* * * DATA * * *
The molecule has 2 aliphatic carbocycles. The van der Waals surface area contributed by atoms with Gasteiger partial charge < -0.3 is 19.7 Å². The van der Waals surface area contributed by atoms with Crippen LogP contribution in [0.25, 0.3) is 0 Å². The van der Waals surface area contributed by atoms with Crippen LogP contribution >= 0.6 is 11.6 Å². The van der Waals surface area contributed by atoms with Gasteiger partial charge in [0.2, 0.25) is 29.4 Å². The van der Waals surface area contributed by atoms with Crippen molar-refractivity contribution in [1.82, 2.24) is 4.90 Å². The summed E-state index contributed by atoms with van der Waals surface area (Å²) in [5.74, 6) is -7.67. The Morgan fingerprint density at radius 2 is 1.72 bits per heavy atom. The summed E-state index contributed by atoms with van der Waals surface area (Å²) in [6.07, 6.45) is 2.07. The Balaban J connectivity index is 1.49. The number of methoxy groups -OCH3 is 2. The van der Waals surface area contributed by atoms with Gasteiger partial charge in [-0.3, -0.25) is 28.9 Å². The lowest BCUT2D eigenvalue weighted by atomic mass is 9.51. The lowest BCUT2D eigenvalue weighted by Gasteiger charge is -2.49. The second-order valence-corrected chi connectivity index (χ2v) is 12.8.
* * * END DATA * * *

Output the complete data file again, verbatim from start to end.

The molecule has 2 aliphatic carbocycles. The van der Waals surface area contributed by atoms with Gasteiger partial charge < -0.3 is 19.7 Å². The van der Waals surface area contributed by atoms with Crippen LogP contribution in [0.25, 0.3) is 0 Å². The van der Waals surface area contributed by atoms with Crippen LogP contribution >= 0.6 is 11.6 Å². The van der Waals surface area contributed by atoms with Gasteiger partial charge in [0.2, 0.25) is 29.4 Å². The van der Waals surface area contributed by atoms with Crippen molar-refractivity contribution in [1.82, 2.24) is 4.90 Å². The summed E-state index contributed by atoms with van der Waals surface area (Å²) in [5.74, 6) is -7.67. The Morgan fingerprint density at radius 2 is 1.72 bits per heavy atom. The summed E-state index contributed by atoms with van der Waals surface area (Å²) in [6.07, 6.45) is 2.07. The Balaban J connectivity index is 1.49. The number of methoxy groups -OCH3 is 2. The van der Waals surface area contributed by atoms with Gasteiger partial charge in [-0.3, -0.25) is 28.9 Å². The lowest BCUT2D eigenvalue weighted by atomic mass is 9.51. The lowest BCUT2D eigenvalue weighted by Gasteiger charge is -2.49. The second-order valence-corrected chi connectivity index (χ2v) is 12.8.